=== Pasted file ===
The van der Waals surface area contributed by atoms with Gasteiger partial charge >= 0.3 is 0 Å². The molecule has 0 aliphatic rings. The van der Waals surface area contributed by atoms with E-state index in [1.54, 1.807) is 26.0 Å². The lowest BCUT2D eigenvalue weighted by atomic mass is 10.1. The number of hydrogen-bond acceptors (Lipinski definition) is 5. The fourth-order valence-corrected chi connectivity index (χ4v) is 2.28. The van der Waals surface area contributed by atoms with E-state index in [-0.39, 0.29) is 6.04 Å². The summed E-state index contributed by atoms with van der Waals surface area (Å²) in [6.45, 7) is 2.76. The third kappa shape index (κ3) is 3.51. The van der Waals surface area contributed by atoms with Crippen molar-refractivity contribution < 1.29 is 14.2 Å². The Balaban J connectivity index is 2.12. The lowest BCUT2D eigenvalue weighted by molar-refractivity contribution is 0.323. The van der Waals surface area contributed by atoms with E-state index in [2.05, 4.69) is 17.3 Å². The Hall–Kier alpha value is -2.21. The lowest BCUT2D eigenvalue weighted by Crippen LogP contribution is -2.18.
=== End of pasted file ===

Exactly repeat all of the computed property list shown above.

The van der Waals surface area contributed by atoms with Gasteiger partial charge >= 0.3 is 0 Å². The molecule has 0 aliphatic rings. The van der Waals surface area contributed by atoms with E-state index in [1.54, 1.807) is 26.0 Å². The lowest BCUT2D eigenvalue weighted by atomic mass is 10.1. The number of hydrogen-bond acceptors (Lipinski definition) is 5. The fourth-order valence-corrected chi connectivity index (χ4v) is 2.28. The van der Waals surface area contributed by atoms with E-state index in [-0.39, 0.29) is 6.04 Å². The summed E-state index contributed by atoms with van der Waals surface area (Å²) in [6.45, 7) is 2.76. The third kappa shape index (κ3) is 3.51. The van der Waals surface area contributed by atoms with Crippen molar-refractivity contribution < 1.29 is 14.2 Å². The Balaban J connectivity index is 2.12. The lowest BCUT2D eigenvalue weighted by molar-refractivity contribution is 0.323. The van der Waals surface area contributed by atoms with E-state index in [2.05, 4.69) is 17.3 Å². The Hall–Kier alpha value is -2.21. The lowest BCUT2D eigenvalue weighted by Crippen LogP contribution is -2.18.